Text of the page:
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FAQs

A guide to earthquakes, from fault lines to seismographs to damage estimations -- here are answers to some of the most frequently asked questions about Earthquakes.

What are earthquakes?
An earthquake is caused by a sudden slip on a fault and it occurs when plates grind and scrape against each other. Stresses in the earth's outer layer push the sides of the fault together. Stress builds up and the rocks slip suddenly, releasing energy in waves that travel through the rock to cause the shaking that we feel during an earthquake.

What is a fault?
A fault is a thin zone of crushed rock between two blocks of rock, and can be any length, from centimeters to thousands of kilometers. It is a fracture in the crust of the earth along which rocks on one side have moved relative to those on the other side. Most faults are the result of repeated displacements over a long period of time.

What are the basic types of earthquakes?
The two basic types: A strike-slip and a dip-slip.
A strike-slip earthquake occurs on an approximately vertical fault plane as the rock on one side of the fault slides horizontally past the other. In a dip-slip earthquake, the fault is at an angle to the surface of the earth and the movement of the rock is up or down.

Are earthquakes really on the increase?
Not necessarily. Earthquakes of magnitude 7.0 or greater have remained fairly constant throughout this century and according to records have actually seemed to decrease in recent years. In the last 20 years more earthquakes are noticed yearly because of the increase in the number of seismograph stations in the world and improved global communications. This increase has helped seismological centers to locate many small earthquakes which were undetected in earlier years.

What is the hypocenter?
The hypocenter is the point where the earthquake rupture begins, usually deep down on the fault.

What is the epicenter?
The epicenter is the point on the surface directly above the hypocenter.

How many earthquakes are reported yearly?
The National Earthquake Information Center now locates about 12,000 to 14,000 earthquakes worldwide each year, or 35 a day on average.

Earthquake frequency worldwide:


 Description

Magnitude

Annual Average

 > Great

8 or higher

1

 > Major

7 - 7.9

18

 > Strong

6 - 6.9

120

 > Moderate

5 - 5.9

800

 > Light

4 - 4.9

6,200

 > Minor

3 - 3.9

49,000

 > Very Minor

1 - 3

9,000 (daily)

 

What is the Richter Scale?
The Richter Scale is used to measure the magnitude of earthquakes, as determined by seismograph measurements of the height of ground oscillations during an earthquake.
Because the scale is based on a logarithm, every whole-number step in the scale represents about 31 times more energy than the amount represented by the preceding whole number value. The Richter scale has no upper limit; the largest known earthquakes have magnitudes in the 8.8 to 8.9 range.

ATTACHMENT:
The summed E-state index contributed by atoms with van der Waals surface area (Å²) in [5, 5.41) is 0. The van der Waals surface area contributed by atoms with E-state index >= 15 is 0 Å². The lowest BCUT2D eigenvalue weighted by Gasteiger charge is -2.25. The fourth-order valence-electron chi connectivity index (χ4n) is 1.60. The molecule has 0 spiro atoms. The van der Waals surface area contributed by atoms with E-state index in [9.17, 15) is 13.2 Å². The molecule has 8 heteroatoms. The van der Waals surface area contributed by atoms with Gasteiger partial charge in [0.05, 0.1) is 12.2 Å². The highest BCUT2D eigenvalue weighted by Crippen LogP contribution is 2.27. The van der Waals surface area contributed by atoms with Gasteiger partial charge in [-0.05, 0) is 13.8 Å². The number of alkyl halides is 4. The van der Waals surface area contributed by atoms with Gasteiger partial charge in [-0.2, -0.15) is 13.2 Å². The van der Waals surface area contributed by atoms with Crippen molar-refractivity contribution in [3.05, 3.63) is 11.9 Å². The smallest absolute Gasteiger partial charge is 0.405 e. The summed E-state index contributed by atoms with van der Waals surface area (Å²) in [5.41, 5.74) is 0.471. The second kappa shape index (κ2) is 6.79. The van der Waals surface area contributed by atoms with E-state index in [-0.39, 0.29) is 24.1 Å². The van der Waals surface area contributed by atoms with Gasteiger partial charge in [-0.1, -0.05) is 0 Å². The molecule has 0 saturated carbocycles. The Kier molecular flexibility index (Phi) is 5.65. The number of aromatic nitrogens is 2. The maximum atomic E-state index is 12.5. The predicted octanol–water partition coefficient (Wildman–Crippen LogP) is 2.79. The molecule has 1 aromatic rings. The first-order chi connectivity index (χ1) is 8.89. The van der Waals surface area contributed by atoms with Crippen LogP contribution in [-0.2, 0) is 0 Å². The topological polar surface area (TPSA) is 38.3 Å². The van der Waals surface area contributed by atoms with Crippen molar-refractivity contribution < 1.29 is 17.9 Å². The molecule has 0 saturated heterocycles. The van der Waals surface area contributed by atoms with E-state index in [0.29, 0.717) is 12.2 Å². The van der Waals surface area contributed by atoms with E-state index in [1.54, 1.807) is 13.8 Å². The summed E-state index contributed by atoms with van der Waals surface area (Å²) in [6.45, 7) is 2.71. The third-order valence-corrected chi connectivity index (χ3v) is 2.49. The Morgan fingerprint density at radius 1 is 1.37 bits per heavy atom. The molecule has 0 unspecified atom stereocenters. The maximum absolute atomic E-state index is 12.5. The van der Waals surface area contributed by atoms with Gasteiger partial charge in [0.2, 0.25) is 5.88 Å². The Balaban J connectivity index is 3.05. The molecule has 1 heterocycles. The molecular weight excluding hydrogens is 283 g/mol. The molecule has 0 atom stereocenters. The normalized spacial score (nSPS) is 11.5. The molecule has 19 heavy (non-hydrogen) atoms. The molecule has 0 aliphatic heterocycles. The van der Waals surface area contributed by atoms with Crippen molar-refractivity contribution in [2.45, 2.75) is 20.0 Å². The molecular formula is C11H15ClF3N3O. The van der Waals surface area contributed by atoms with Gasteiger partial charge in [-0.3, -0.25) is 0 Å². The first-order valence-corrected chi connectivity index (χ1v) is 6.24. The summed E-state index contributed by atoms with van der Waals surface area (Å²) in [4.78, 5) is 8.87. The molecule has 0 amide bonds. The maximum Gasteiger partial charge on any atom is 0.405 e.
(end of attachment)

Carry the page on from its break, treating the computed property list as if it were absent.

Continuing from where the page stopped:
How can I prepare for an earthquake?
Fasten shelves securely to walls. Place large or heavy objects on lower shelves. Store breakable items such as bottled foods, glass, and china in low, closed cabinets with latches. Hang heavy items such as pictures and mirrors away from beds, couches, and anywhere people sit. Brace overhead light fixtures. Repair defective electrical wiring and leaky gas connections -these are potential fire risks. Secure a water heater by strapping it to the wall studs and bolting it to the floor. Repair any deep cracks in ceilings or foundations. Get expert advice if there are signs of structural defects. Store weed killers, pesticides, and flammable products securely in closed cabinets with latches and on bottom shelves.

Damage of recent major earthquakes in the U.S.:
Northridge Earthquake, California (20 miles from Los Angeles) January 17, 1994 at 4:31 a.m. Magnitude: 6.7   Deaths: 57   Injuries: 9,000   Property Damage: $15 billion

Loma Prieta Earthquake, California (south of San Francisco) October 17, 1989 at 5:04 p.m. Magnitude: 7.1   Deaths: 62   Injuries: 3,757   Property Damage: More than $6 billion

 

Sources: U.S. Geological Survey, National Earthquake Information Center,
Federal Emergency Management Agency

 

What is Earthquake Insurance?
Earthquake insurance is an insurance policy that provides coverage against damages you suffer that result from earth movement (a.k.a. an earthquake).
Why do I need Earthquake Insurance?
California is one of the most seismically active areas in the world and earthquakes are a real threat to you and your property. The typical Homeowners Association policy does not cover earthquake damage. You need it to protect yourself in case of an earthquake.


What is a “Difference in Conditions” Policy?
Difference in Conditions (DIC) policy is a broader form of coverage which fills in the gaps left by commercial property insurance. For example, your commercial property insurance most likely does not cover a loss from earth movement (a.k.a. an earthquake). Rest assured the earthquake policies we write at Steve Reich Insurance includes DIC.

 

 

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